"Better" can also be a verb in English, so "She betters the menu", although unusual, should still be accepted
I put "She betters the menu" but I was surprised when it said I was wrong. Maybe that kind of use of words is too advanced for this course!?
I used betters, It seems to be a more literal translation, but not quite as common in current English use.
You are absolutely right, and although "improve" is probably the more common word, "better" is perfectly acceptable and I use it many times in English. I'm not sure if they still don't accept that, but otherwise, it should be reported.
I have heard 'She bettered herself' meaning 'She improved herself'. Perhaps 'to better oneself' can mean 'to improve oneself'.
Yes that sounds fine. I don't think it's actually grammatically wrong to say "She betters the menu" but it sounds unnatural in modern English to use better as a verb unless it is reflexive like in the instance you've pointed out.
Reflexively it works fine. But you don't "better" anything outside of yourself.
She is improving the menu. Accepted. 03/13/2018.
You are correct. It should say. She improved the menu or she will improve the menu or she is improving the menu are all good peoper English sentence choices.
Still not accepted 4 years later. I reported again, but the Dakota_Marz lobby is strong.
Wondering the exact same thing. I just had the sentence "This does not make things better." The correct translation was given as "Esto no mejora las cosas." So I find no reason why this sentence cannot be translated in the same way.
Still, "She improves the menu." and "She makes the menu better." mean exactly the same thing in English, and, in this case, we are translating into English.
That's a rather odd phrase. Is she ON the menu? She improved the menu or she is improving the menu would make more sense, but is that really what this is trying to say?
This awkwardness in phrasing rests in the fact that Spanish uses the present, when in English we would use the present progressive.
- What is she doing?
- She's improving the menu. (Ella mejora el menú.)
Whenever the regular present sounds odd, put the translation into the present progressive (to be + verb[ing]). Spanish uses the present progressive much more restrictively than English does.
That being said, English tends to use the present as a descriptive statement, so that sentence would work in limited circumstances.
- What work do they do for restaurants?
- John redesigns the dining areas. Jill improves the menu.
warning: when translating Spanish present into English present progressive, you may loose a heart. If this happens, report it; it should be accepted. However, if you are running low on hearts, just translate it into the regular present.
But in Spanish, isn't there a separate tense for present progressive? i.e. estar + (verb)ando/endo? So wouldn't the present progressive here be "Ella está mejorando el menú?"
Yes Spanish has a present progressive, however Spanish only uses it when talking about doing something at that very moment. Most of what English uses the present progressive for only translates into the Spanish present indicative.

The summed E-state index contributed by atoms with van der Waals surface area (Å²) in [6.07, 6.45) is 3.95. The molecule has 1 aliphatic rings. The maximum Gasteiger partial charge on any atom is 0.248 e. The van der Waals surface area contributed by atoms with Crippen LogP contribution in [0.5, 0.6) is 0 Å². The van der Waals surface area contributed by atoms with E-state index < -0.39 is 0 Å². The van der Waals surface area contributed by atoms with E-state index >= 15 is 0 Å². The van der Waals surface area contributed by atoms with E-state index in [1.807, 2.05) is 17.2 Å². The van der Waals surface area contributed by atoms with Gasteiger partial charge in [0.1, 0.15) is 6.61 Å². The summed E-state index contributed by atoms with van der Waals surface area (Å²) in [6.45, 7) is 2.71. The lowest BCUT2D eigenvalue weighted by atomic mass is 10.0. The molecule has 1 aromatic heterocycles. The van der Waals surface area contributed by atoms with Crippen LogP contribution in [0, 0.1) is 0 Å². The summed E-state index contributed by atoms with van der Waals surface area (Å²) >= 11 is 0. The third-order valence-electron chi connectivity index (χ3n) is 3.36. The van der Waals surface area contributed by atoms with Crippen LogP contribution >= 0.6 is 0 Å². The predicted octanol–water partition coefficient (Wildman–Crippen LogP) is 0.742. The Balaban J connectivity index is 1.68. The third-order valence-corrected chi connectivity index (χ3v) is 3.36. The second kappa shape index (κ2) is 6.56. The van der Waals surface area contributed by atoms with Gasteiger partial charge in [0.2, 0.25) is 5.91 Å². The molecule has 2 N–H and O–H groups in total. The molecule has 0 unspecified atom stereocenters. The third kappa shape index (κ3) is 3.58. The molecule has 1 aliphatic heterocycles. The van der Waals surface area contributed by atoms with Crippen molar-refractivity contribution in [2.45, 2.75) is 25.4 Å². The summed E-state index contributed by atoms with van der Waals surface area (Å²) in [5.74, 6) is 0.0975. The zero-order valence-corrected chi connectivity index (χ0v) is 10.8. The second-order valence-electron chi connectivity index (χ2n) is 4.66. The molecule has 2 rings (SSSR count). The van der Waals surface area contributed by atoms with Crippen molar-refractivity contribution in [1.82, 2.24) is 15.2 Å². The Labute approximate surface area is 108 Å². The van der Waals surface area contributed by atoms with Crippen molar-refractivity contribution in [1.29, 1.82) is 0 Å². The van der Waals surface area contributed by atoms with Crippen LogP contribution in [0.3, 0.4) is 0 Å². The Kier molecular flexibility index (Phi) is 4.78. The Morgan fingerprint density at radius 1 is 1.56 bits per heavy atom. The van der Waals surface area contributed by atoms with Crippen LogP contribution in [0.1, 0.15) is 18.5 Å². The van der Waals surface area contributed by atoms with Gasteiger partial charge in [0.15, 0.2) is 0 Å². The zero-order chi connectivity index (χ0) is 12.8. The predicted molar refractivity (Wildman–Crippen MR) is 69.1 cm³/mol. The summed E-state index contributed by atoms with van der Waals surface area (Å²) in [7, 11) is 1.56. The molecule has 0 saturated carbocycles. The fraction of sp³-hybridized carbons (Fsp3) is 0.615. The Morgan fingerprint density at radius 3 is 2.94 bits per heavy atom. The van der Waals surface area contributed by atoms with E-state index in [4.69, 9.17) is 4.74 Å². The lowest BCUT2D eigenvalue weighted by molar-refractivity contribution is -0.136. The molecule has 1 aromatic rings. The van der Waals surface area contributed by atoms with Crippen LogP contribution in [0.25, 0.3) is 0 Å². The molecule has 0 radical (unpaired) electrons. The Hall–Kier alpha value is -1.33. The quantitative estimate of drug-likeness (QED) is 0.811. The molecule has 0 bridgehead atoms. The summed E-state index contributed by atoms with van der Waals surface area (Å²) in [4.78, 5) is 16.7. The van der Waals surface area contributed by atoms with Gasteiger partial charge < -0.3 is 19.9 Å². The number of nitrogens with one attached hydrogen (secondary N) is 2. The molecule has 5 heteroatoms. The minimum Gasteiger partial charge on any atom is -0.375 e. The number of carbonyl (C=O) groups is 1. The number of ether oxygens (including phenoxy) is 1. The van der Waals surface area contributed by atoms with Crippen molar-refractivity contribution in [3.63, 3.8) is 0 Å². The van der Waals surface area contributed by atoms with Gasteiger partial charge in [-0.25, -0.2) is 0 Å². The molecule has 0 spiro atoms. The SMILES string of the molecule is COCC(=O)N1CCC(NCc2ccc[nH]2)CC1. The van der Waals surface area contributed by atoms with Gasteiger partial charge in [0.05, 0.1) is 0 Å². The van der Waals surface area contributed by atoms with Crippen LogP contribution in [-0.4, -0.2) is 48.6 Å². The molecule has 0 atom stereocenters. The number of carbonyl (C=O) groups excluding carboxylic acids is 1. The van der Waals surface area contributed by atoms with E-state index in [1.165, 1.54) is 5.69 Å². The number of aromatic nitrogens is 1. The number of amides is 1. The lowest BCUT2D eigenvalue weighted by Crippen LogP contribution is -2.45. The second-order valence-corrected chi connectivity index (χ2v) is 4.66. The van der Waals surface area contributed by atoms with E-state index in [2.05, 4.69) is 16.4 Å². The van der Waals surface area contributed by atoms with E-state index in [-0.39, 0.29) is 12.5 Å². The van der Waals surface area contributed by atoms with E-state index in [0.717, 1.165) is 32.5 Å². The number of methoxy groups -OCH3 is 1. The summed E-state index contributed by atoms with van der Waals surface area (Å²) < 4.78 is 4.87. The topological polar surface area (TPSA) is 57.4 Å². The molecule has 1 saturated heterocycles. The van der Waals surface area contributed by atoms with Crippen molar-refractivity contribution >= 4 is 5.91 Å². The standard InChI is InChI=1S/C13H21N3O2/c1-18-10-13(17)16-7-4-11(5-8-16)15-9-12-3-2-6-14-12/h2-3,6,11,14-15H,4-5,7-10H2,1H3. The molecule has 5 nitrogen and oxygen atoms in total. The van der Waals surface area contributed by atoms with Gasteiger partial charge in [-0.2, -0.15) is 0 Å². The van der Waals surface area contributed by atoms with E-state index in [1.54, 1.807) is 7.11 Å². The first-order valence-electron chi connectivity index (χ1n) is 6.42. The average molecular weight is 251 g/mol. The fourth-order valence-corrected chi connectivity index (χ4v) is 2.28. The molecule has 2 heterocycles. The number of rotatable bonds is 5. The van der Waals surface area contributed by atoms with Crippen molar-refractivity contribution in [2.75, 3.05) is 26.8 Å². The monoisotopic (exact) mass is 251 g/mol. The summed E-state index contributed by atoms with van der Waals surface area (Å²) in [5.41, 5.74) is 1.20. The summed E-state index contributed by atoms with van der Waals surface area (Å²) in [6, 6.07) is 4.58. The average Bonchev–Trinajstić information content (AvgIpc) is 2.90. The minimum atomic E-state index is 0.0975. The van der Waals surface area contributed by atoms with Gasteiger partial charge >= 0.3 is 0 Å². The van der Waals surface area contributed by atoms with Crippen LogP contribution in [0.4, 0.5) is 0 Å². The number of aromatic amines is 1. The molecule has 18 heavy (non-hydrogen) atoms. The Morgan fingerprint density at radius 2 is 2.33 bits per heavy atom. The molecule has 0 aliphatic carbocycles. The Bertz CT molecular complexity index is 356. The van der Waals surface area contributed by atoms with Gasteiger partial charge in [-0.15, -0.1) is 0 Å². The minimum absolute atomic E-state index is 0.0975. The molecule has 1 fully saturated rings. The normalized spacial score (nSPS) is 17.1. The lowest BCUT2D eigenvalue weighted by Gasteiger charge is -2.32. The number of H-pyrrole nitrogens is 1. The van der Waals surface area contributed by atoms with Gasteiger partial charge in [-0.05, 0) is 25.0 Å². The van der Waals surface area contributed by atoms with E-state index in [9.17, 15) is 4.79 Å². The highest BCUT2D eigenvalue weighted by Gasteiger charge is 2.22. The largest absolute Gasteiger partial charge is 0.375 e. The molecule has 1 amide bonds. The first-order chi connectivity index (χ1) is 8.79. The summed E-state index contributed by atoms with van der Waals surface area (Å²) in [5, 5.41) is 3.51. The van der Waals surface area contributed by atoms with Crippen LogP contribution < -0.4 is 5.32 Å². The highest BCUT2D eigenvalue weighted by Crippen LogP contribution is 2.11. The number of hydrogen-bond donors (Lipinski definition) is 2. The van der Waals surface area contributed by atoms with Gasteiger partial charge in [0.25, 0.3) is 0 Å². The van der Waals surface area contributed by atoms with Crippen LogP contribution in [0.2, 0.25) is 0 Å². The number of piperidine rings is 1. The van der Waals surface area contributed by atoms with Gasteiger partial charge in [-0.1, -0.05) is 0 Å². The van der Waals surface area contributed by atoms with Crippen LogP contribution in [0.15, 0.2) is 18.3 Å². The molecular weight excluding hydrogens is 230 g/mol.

I read ''gives birth'' was a possible meaning for the word ''mejora'' and now I can't stop laughing. Granted it could be used in terms of creation, right?
I'm not sure if this is somewhat of an obscure usage, but I've personally never heard it. However, I have heard that Mexicans can refer to giving birth as "alleviating themselves (aliviarse)".
Just for kicks, I answered with "she gives birth to the menu," and it was marked wrong.
Did you report it as an inconsistency in Duo's grading, since it was in the dictionary hints?
I saw that too, i was going to put my answer as "she gives birth to the menu"
Does anyone else really like this verb? Something about it seems more elegant than "makes it better"or '"improves". Maybe it's just that it sounds nice.
"She gives birth to the menu" is an awkward alternative... "mejora" can also mean that... it's in the suggestions!
In my 20 years of speaking Spanish, that is, since my first words spoken as a baby, I have never heard or learned of that use of the word. However, I have heard that Mexicans can refer to giving birth as "alleviating themselves (aliviarse)". Still, I don't major in "Advanced Spanish" so maybe this is a somewhat obscure usage I'm unaware of.
Stephanie, yes, the second hint said "increases," & I thought, okay, I get it - it's like mejor being older or more years, so if she adds to the menu, the sentence makes sense ... but no one else had the same mindset. It will take awhile to remember that as a verb.
Ha ha, having her on the menu certainly is an improvement. I wonder who else is on the menu? ;)
I wrote she improved on the menu and it was marked wrong, can someone tell me the reason why?
"She improved on the menu" would be incorrect regardless, however if you said "She improved the menu" it would be "Ella mejoró el menú". With that being said, the lesson does not call for the past tense, therefore it should be "Ella mejora el menú" or "She improves the menu" in english. ¡Gracias por la pregunta!
to increase your vocabulary use is to improve OR better yourself. dueling is very stodgy
Why is she is improving the menu not accepted? It sounds better than she improves the menu in Englush
So according to google translate, another meaning for the verb mejorar is "to get better" - would that work in the context of illness?
'To better' means the same as 'to improve' in English. Therefore, she 'betters' the menu is correct.
How can she be "presently" improving the menu unless she is a menu item? How can you possibly know if any ongoing changes will be any improvement until they've been proved? But again, if she's now on the menu, that could well be an improvement.
A lot of you are "bettering" your chance of receiving the Duodummy of the year award. Jeez!